Donald Trump has scrambled to distance himself from illegal campaign contributions made by his former lawyer to two women who allege they had affairs with the president more than a decade ago.
Michael Cohen, Mr Trump’s former personal lawyer, was sentenced to three years in prison on Wednesday, in part for funnelling money – allegedly at the direction of the president – to porn star Stormy Daniels and former Playboy model Karen MacDougal.
“I never directed Michael Cohen to break the law. He was a lawyer and he is supposed to know the law,” Mr Trump tweeted on Thursday morning. “It is called ‘advice of counsel,’ and a lawyer has great liability if a mistake is made. That is why they get paid.”
“Despite that many campaign finance lawyers have strongly stated that I did nothing wrong with respect to campaign finance laws, if they even apply, because this was not campaign finance,” he continued. “Cohen was guilty on many charges unrelated to me, but he plead to two campaign charges which were not criminal and of which he probably was not guilty even on a civil basis.”
The president’s comments arrived after Cohen admitted on Wednesday to covering up Mr Trump’s “dirty deeds” out of “blind loyalty,” closing his eyes as a judge pronounced his sentence for evading $1.4m in taxes, lying about Trump’s business dealings in Russia and violating campaign-finance laws in buying the silence of multiple women during the 2016 election.
“Time and time again, I felt it was my duty to cover up his dirty deeds rather than to listen to my own inner voice and my moral compass,” said a choked-up Cohen, a lawyer who once boasted he would “take a bullet” for Trump. “My weakness can be characterised as a blind loyalty to Donald Trump, and I was weak for not having the strength to question and to refuse his demands.”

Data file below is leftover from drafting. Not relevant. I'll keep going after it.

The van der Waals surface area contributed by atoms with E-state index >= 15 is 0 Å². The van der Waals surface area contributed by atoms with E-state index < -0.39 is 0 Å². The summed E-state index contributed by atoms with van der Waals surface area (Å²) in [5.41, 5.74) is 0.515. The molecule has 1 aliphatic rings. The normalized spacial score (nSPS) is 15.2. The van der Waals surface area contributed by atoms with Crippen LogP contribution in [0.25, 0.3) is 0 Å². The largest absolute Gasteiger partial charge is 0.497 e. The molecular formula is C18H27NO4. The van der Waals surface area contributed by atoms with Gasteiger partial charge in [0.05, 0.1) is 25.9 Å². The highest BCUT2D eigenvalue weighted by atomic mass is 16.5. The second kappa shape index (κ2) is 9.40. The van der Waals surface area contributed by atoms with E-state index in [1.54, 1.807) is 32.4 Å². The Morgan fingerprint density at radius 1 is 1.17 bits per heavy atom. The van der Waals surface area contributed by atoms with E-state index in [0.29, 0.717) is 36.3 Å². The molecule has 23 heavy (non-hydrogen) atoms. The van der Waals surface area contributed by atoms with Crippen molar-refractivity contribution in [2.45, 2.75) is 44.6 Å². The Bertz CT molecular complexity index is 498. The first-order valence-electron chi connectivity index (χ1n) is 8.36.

Cohen is the first and, so far, only member of Trump’s circle during two years of investigations to go into open court and implicate him in a crime, though whether a president can be prosecuted under the constitution is an open question.
However, the president rejected Cohen’s accusations on Thursday, writing: “Those charges were just agreed to by him in order to embarrass the president and get a much reduced prison sentence, which he did-including the fact that his family was temporarily let off the hook.”
He added: “As a lawyer, Michael has great liability to me!”
In a possible sign of further trouble for the president, Cohen said he will continue cooperating with prosecutors, and one of his legal advisers said Cohen is also prepared to tell “all he knows” to congress if asked.
At the sentencing, defence attorney Guy Petrillo pleaded for leniency for Cohen, saying: “He came forward to offer evidence against the most powerful person in our country.”
US District Judge William H Pauley III said the defendant deserved modest credit, but his assistance “does not wipe the slate clean”.
“Somewhere along the way Mr Cohen appears to have lost his moral compass,” the judge said.
The judge also ordered Cohen to pay $1.39m in restitution to the IRS, forfeit $500,000 and pay $100,000 in fines. He was ordered to report to prison on 6 March and left court without comment.
Mr Trump continued to distance himself from Cohen in an interview with Fox News on Thursday, describing his former lawyer as someone who did “very low-level work” and “was OK on television”.
“I never directed him to do anything wrong. Whatever he did, he did on his own,” he said. “He’s a lawyer. A lawyer who represents a client is supposed to do the right thing, that’s why you pay them a lot of money, etc etc. He is a lawyer.”
Beyond the guilty pleas, it is unclear what Cohen has told prosecutors or what he has left to say, though one of Mueller’s prosecutors, Jeannie Rhee, said in court that Cohen has “provided consistent and credible information about core Russia-related issues under investigation”. Legal experts said Cohen could get his sentence reduced by cooperating.
In the hush-money case, Cohen arranged for American Media Inc, parent of the pro-Trump National Enquirer, to pay $150,000 to McDougal to buy and bury her story, according to prosecutors. Cohen also said he paid $130,000 to Daniels and was reimbursed by Trump’s business empire. Both payments were made during the heat of the 2016 campaign.
Prosecutors said those secret payouts were not reported as campaign contributions and violated the ban on corporate contributions and the $2,700 limit on donations by an individual.
Additional reporting by AP
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